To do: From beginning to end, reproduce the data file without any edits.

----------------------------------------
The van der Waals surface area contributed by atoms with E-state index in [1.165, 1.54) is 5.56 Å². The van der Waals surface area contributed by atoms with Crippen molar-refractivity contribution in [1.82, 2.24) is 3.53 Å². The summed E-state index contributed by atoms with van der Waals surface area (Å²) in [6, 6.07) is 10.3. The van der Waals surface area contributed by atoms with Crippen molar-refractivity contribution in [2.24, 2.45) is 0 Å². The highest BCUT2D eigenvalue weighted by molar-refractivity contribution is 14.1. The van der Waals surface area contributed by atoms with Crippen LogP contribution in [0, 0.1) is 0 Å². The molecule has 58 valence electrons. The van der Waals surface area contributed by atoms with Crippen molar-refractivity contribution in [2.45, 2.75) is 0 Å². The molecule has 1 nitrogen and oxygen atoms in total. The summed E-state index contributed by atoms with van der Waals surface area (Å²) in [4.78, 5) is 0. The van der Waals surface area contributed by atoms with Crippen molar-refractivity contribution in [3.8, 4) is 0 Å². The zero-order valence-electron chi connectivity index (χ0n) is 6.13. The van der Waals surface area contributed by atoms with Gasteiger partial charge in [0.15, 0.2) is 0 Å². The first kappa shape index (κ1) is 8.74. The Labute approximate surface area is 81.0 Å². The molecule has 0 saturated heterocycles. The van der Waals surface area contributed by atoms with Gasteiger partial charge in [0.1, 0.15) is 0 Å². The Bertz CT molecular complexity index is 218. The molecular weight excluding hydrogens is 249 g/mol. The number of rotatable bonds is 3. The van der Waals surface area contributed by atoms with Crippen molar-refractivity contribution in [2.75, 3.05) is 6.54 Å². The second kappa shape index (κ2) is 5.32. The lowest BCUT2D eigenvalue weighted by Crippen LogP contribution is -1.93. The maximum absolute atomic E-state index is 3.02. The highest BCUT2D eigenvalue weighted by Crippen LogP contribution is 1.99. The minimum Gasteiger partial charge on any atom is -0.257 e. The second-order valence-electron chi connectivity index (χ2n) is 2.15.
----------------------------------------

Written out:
The van der Waals surface area contributed by atoms with E-state index in [1.165, 1.54) is 5.56 Å². The van der Waals surface area contributed by atoms with Crippen molar-refractivity contribution in [1.82, 2.24) is 3.53 Å². The summed E-state index contributed by atoms with van der Waals surface area (Å²) in [6, 6.07) is 10.3. The van der Waals surface area contributed by atoms with Crippen molar-refractivity contribution in [2.24, 2.45) is 0 Å². The highest BCUT2D eigenvalue weighted by molar-refractivity contribution is 14.1. The van der Waals surface area contributed by atoms with Crippen LogP contribution in [0, 0.1) is 0 Å². The molecule has 58 valence electrons. The van der Waals surface area contributed by atoms with Crippen molar-refractivity contribution in [2.45, 2.75) is 0 Å². The molecule has 1 nitrogen and oxygen atoms in total. The summed E-state index contributed by atoms with van der Waals surface area (Å²) in [4.78, 5) is 0. The van der Waals surface area contributed by atoms with Crippen molar-refractivity contribution in [3.8, 4) is 0 Å². The zero-order valence-electron chi connectivity index (χ0n) is 6.13. The van der Waals surface area contributed by atoms with Gasteiger partial charge in [0.15, 0.2) is 0 Å². The first kappa shape index (κ1) is 8.74. The Labute approximate surface area is 81.0 Å². The molecule has 0 saturated heterocycles. The van der Waals surface area contributed by atoms with Gasteiger partial charge in [0.1, 0.15) is 0 Å². The Bertz CT molecular complexity index is 218. The molecular weight excluding hydrogens is 249 g/mol. The number of rotatable bonds is 3. The van der Waals surface area contributed by atoms with Crippen molar-refractivity contribution in [2.75, 3.05) is 6.54 Å². The second kappa shape index (κ2) is 5.32. The lowest BCUT2D eigenvalue weighted by Crippen LogP contribution is -1.93. The maximum absolute atomic E-state index is 3.02. The highest BCUT2D eigenvalue weighted by Crippen LogP contribution is 1.99. The minimum Gasteiger partial charge on any atom is -0.257 e. The second-order valence-electron chi connectivity index (χ2n) is 2.15.